Hammond Station worker-bees make good!

While we were enduring our three back-to-back polar vortexes, the worker-bees at The LSU  Hammond Research Station were indoors, being very productive.

I stopped by yesterday for the second time this week to get a further update on progress with prairie and savanna seed activities at the station. Tuesday I met with Dr. Yan Chen, Joey Quibideaux, and Gina Hebert. We talked some more about the seed inventory and we discussed specifics for the planting projects.

Yesterday I met with Gina again, and we finally got a chance to go into the lab where they are doing their first real experiment, sowing Cajun Prairie and Louisiana Long Leaf pine herbaceous savanna species in order to get a feel for seed viability.

That was more than great! I was so impressed with the effort they have made to clean the seed that I’ve provided for them. They have obviously been really busy and taking their work very seriously since they have bags and bags of the most beautifully clean wild-seed that I have seen.


Their refrigerator is full. We were searching for some seed that had been in unmarked bags, trying to ID the “ones that got away”. It is pretty tedious work collecting individual species a-la-wild-collect, so I missed marking a few bags. This(photo above) is one unmistakable species that was unmarked, Narrow-Leaf Bluestem (Schizachirium tenerum), one that holds so much promise for Gulf coastal horticulture: a beautiful, dwarf-sized native grass, much-needed in the ornamental nursery trade.


One of four or five cleaning stations in the labmanned by the seed cleaning crew. This is a mix of Little Bluestem and Virginia Bluestem collected for native grass demonstration plots.


Seed, some starting to germinate in agar.  (click photo to enlarge)


Cool stuff.


blazing stars, bottom left, and a couple of milkweeds #3 and #11

Next on the agenda is sowing seed in seed trays. They’ll also be doing some cold stratification on a good portion of seed and will eventually sow that into seed trays, as well. They’ve got some good plans and are making steady progress.

The intention is to grow the plants and will use them in demonstration beds for display and for future propagation purposes. Eventually, the seed from these plants will be offered to nurseries interested in growing some for commercial availability.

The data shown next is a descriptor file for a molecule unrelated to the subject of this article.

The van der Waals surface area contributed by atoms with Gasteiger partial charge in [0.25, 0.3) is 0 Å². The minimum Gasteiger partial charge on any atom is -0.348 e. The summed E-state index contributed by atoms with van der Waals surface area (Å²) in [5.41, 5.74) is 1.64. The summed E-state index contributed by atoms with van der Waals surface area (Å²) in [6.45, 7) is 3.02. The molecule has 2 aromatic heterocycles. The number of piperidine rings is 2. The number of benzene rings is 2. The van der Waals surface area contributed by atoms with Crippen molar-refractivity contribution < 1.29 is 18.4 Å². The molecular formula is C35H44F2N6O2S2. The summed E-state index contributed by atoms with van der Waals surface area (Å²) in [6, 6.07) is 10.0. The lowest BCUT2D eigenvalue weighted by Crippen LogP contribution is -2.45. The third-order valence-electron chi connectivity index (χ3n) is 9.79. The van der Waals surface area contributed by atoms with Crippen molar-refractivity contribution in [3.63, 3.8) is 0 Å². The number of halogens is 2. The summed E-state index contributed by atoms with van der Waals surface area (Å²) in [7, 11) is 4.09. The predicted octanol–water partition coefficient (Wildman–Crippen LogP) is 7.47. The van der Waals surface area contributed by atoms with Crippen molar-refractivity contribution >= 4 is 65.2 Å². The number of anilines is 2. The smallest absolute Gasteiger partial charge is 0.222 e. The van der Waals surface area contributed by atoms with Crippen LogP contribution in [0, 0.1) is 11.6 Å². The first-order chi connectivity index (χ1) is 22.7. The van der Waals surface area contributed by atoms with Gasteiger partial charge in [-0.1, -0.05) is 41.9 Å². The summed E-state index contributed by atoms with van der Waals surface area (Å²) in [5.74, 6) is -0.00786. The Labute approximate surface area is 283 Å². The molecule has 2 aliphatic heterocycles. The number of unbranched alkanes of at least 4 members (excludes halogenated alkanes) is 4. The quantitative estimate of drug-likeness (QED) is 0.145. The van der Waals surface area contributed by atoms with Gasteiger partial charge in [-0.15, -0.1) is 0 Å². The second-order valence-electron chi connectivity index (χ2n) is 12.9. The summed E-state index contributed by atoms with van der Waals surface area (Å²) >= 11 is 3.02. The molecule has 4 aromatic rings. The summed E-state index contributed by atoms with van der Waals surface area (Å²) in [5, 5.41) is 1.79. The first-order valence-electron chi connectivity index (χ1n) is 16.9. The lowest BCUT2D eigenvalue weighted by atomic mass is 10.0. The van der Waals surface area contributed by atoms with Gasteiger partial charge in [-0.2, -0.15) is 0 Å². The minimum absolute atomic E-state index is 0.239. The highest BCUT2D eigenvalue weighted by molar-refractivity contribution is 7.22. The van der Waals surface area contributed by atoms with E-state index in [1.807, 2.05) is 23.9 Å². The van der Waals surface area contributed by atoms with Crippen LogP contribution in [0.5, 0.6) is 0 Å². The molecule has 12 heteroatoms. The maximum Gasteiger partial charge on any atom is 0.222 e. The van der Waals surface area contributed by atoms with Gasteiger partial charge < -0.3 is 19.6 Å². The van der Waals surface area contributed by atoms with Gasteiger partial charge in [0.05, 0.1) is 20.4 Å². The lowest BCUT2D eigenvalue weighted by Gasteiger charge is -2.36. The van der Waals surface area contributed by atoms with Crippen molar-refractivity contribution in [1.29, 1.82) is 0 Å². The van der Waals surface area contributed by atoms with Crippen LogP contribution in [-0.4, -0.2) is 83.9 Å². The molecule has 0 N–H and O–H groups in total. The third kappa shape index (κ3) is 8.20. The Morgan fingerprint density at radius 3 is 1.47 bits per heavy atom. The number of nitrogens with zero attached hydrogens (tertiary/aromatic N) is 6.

Special thanks goes to the worker-bees, Gina Hebert, Ashley Edwards, Richard Vander Muellen, JJ Gulley, Vincent Noil, Laura Giacone, and Master Gardener Voluneer, Carolyn DeRouen for their very productive work! But also, thanks, so much to Dr. Regina Bracey, Dr. Allen Owings, Dr. Yan Chen for their interest in working with these precious prairie plant species.

whooty hoot, ya’ll!!!



Tangi’s Bot Garden

In the Parish of Tangipahoa, there aren’t big cities. Its small town, mostly: country folks and Pine trees.

Its a beautifully green Parish with fresh-water marsh on the southern end at Lake Ponchartrain and the rest is mostly whispering pine flats, rolling hills, and the shaded bottomland of its waterways. The greenest spot in all of the the Parish though, may be the Hammond Horticultural Research Station, just 5 minutes north of Interstate-12.


Tangi is part of what the locals still call the Florida Parishes. Map circa 1767

The LSU AgCenter has an extensive collection of ornamental trial gardens here, along with numerous research and experimental/trial gardens.  It used to be an experiment station for truck crops but the focus these days is on ornamental horticulture. On my first visit to the Station, I had a great meeting with Dr. Yan Chen, Dr. Allen Owings and hort technician Gina Hebert. I was there to discuss with them their interest in adding native grasses and wildflowers to the gardens. Since then, they have taken a keen interest in natives and I have taken a keen interest in their beautifully maintained gardens.  (click on the photos to enlarge)




above: many acres of “island” gardens exist for your enjoyment, at the Southeast Louisiana Research Station

Dr. Owings and Dr. Chen have begun the process of designing new demonstration gardens, where they will trial the usefulness of some of the states best high conservatism native perennials. I have made it my focus lately to collect the rarest and best seeds for them. They’ve begun propagation some and will continue through the winter and spring. At some point early next summer, we’ll possibly get together and dig root divisions of different species and cultivars of native grasses from my seed fields in Mississippi so that they can “grow them out”, in their ultra-sleek nursery facility. We have some time to prepare garden beds and meadow areas since the majority of plantings will be made in November of 2014. In the meadow areas, weed competition will be eradicated by repeated treatments prior to planting and this leaves lots of time to produce enough plants to fill the gardens when the time comes to plant.

If you get a chance, you should visit one day. It may be the north-shore’s best-kept secret.

This week on Thursday is an open house-field day event which should be fun and entertaining with plenty of folks to network and talk about plants with. A visit then will be especially good since we just got our first taste of dry, fall weather!

All across the several-acre Station site, you’ll find gardens with many combinations of color and form and textures: ones that will delight your eyes. A wonderful collection of native trees has been established over the years by Dr. Paul Orr, and of course there’s the Margie Jenkins Azalea collection garden which is full many significant plants. I’m a bit embarrassed to say that I hadn’t been here before my recent comings and goings but I guess it was about time I had arrived. I hope to see you there Thursday!


click photo to enlarge.